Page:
Multisystemic Therapy

Multisystemic Therapy

Multisystemic Therapy

The BH/JJ (Behavioral Health/Juvenile Justice) initiative began with the hiring of two MST (Multi-Systemic Therapy) therapists to join an existing MST team out of Crisis Intervention and Recovery Center in Canton. Through a partnership with the Center for Evidence-Based Practices at Case Western Reserve University, data on our youth in the program will be utilized to determine reductions in out-of-home placement, better performance in school, and other important factors. MST is an intensive home- and community-based family treatment model for parents, children, and adolescents at imminent risk for out-of-home placement because of serious emotional and behavioral problems. MST is a time-limited intervention that lasts 3 to 5 months, and MST therapists use principles of family therapy to intervene directly with children and families.

Andy* was referred into MST through the Juvenile Court. At home, all he did was sit in front of the tv playing video games and fighting with his brother to the point that the little brother moved in with relatives.  He was not attending school and his grades had fallen quite a bit.

Who are we trying to reach?

Juvenile offenders and their families in Wayne and  Holmes Counties

What kinds of services can people receive? How many are getting services now?

Multisystemic Therapy (MST) is an intensive family- and community-based treatment program that focuses on addressing all environmental systems that impact chronic and violent juvenile offenders — their homes and families, schools and teachers, neighborhoods and friends. MST recognizes that each system plays a critical role in a youth’s world and each system requires attention when effective change is needed to improve the quality of life for youth and their families. MST works with the toughest offenders ages 12 through 17 who have a very long history of arrests. 17 families have received MST services through this grant.

What recovery goals are in place for those in this program?

  • Reduce the length of stay for youth who are placed out of home
  • Reduce the number of youth who return to the juvenile justice system or enter the adult criminal justice system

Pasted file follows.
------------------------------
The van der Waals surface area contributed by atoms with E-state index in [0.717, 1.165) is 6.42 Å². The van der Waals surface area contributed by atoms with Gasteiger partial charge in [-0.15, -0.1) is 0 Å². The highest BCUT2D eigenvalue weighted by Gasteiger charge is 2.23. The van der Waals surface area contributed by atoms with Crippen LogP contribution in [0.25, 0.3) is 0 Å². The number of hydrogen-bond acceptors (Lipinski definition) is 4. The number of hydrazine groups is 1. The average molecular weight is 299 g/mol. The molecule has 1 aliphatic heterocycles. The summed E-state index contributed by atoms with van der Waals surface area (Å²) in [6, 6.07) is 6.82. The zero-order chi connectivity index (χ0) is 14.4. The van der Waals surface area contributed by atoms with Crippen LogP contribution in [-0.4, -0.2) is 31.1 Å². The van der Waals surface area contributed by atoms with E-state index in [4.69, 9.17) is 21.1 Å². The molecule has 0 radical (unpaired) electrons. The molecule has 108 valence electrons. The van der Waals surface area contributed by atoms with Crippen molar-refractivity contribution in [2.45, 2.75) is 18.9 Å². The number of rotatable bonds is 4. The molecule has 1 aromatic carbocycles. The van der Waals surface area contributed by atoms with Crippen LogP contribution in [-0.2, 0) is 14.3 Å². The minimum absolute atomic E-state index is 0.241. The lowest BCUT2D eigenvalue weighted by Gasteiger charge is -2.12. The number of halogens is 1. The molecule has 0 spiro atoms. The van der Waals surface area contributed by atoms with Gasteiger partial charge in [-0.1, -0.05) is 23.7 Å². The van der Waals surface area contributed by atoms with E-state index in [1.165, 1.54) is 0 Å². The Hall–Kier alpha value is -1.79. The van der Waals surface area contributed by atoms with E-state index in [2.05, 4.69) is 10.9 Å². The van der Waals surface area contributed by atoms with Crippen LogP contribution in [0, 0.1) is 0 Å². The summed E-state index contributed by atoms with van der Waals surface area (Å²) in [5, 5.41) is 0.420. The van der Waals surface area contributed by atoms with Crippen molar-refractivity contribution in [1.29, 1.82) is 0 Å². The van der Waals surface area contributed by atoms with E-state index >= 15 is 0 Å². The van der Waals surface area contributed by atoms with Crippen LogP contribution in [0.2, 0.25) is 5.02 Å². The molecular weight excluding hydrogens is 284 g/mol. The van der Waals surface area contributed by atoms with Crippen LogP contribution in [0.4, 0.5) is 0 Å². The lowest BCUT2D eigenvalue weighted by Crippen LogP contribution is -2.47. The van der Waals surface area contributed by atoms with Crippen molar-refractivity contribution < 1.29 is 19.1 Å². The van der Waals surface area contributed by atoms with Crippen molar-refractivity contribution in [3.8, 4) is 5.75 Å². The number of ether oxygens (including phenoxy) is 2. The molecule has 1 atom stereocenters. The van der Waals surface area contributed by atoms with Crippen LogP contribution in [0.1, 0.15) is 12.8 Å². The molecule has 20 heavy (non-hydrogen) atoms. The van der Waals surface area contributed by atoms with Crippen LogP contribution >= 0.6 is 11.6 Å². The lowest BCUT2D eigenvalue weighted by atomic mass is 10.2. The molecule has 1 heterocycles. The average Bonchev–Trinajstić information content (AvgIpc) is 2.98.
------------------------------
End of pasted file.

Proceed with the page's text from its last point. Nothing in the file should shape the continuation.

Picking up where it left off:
Is there any proof that this program can help? ​

Child Behavior Checklist: The percentage of youth who started in the clinical range and moved below the range (which is a good thing) by the end of the study was 32% for wrap-only, 62% for MST only, and 20% for Wraparound and MST together. Scores decreased on average by 8.3 points in Wraparound-only, 13.7 points in MST, and 10.5 points in Wraparound+MST – 10 or more points demonstrates proven effectiveness (CBCL; Achenbach 1991). On the Child and Adolescent Functional Assessment Scale (CAFAS), the percentage of those who started in the marked or severe impairment range at baseline and moved into the minimal-to-moderate impairment range by the end of the study was 36% for Wraparound-only, 66% for MST-only, and 26% for Wraparound+MST. Comparatively, 61% of Wraparound-only youth and 34% of MST-only youth were in the marked-to-severe range at the end of the study (Stambaugh et. el, 2007).
Is there anything else we should know about the Behavioral Health/Juvenile Justice program?
A change in staffing impacted enrollment of new cases temporarily.

So, what happened to Andy?

The mother and father have more confidence in their parenting since their time in the program.  The juvenile has goals outside of video games and although his goal is to be a professional wrestler he is taking steps in that direction by working out and looking into what he would need to do.  He has been attending school more regularly and is seeing a tutor to help improve his grades. When he started MST he could not identify himself as having any friends and now he has a couple of them that he hangs out with.

*Name has been changed to protect confidentiality.